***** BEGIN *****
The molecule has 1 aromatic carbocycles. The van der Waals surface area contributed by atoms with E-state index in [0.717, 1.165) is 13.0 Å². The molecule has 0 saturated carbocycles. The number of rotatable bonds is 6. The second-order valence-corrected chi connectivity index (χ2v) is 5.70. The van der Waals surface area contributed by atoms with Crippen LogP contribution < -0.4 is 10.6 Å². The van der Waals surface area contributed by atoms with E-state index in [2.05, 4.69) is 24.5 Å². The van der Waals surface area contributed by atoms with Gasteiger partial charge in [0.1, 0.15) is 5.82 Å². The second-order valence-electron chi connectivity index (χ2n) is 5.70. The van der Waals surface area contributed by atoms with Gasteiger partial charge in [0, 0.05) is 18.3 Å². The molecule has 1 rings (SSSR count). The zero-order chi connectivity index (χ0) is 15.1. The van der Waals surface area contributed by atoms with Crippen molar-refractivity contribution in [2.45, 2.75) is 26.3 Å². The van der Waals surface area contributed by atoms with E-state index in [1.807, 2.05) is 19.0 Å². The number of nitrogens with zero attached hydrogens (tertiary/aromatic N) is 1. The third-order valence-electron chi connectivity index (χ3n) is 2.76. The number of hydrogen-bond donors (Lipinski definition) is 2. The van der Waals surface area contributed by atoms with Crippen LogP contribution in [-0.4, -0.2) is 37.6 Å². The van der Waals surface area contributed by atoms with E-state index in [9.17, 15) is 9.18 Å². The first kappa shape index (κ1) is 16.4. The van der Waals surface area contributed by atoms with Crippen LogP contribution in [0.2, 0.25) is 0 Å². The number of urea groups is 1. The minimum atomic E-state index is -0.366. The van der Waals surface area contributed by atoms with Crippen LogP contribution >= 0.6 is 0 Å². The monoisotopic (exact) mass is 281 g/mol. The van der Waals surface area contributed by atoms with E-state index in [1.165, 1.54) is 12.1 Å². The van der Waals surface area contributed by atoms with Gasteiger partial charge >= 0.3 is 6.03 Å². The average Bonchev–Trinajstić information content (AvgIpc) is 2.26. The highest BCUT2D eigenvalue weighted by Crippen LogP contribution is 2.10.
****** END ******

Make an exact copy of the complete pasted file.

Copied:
The molecule has 1 aromatic carbocycles. The van der Waals surface area contributed by atoms with E-state index in [0.717, 1.165) is 13.0 Å². The molecule has 0 saturated carbocycles. The number of rotatable bonds is 6. The second-order valence-corrected chi connectivity index (χ2v) is 5.70. The van der Waals surface area contributed by atoms with Crippen LogP contribution < -0.4 is 10.6 Å². The van der Waals surface area contributed by atoms with E-state index in [2.05, 4.69) is 24.5 Å². The van der Waals surface area contributed by atoms with Gasteiger partial charge in [0.1, 0.15) is 5.82 Å². The second-order valence-electron chi connectivity index (χ2n) is 5.70. The van der Waals surface area contributed by atoms with Gasteiger partial charge in [0, 0.05) is 18.3 Å². The molecule has 1 rings (SSSR count). The zero-order chi connectivity index (χ0) is 15.1. The van der Waals surface area contributed by atoms with Crippen molar-refractivity contribution in [2.45, 2.75) is 26.3 Å². The van der Waals surface area contributed by atoms with E-state index in [1.807, 2.05) is 19.0 Å². The number of nitrogens with zero attached hydrogens (tertiary/aromatic N) is 1. The third-order valence-electron chi connectivity index (χ3n) is 2.76. The number of hydrogen-bond donors (Lipinski definition) is 2. The van der Waals surface area contributed by atoms with Crippen LogP contribution in [-0.4, -0.2) is 37.6 Å². The van der Waals surface area contributed by atoms with E-state index in [9.17, 15) is 9.18 Å². The first kappa shape index (κ1) is 16.4. The van der Waals surface area contributed by atoms with Crippen LogP contribution in [0.2, 0.25) is 0 Å². The number of urea groups is 1. The minimum atomic E-state index is -0.366. The van der Waals surface area contributed by atoms with Crippen LogP contribution >= 0.6 is 0 Å². The monoisotopic (exact) mass is 281 g/mol. The van der Waals surface area contributed by atoms with E-state index in [1.165, 1.54) is 12.1 Å². The van der Waals surface area contributed by atoms with Gasteiger partial charge >= 0.3 is 6.03 Å². The average Bonchev–Trinajstić information content (AvgIpc) is 2.26. The highest BCUT2D eigenvalue weighted by Crippen LogP contribution is 2.10.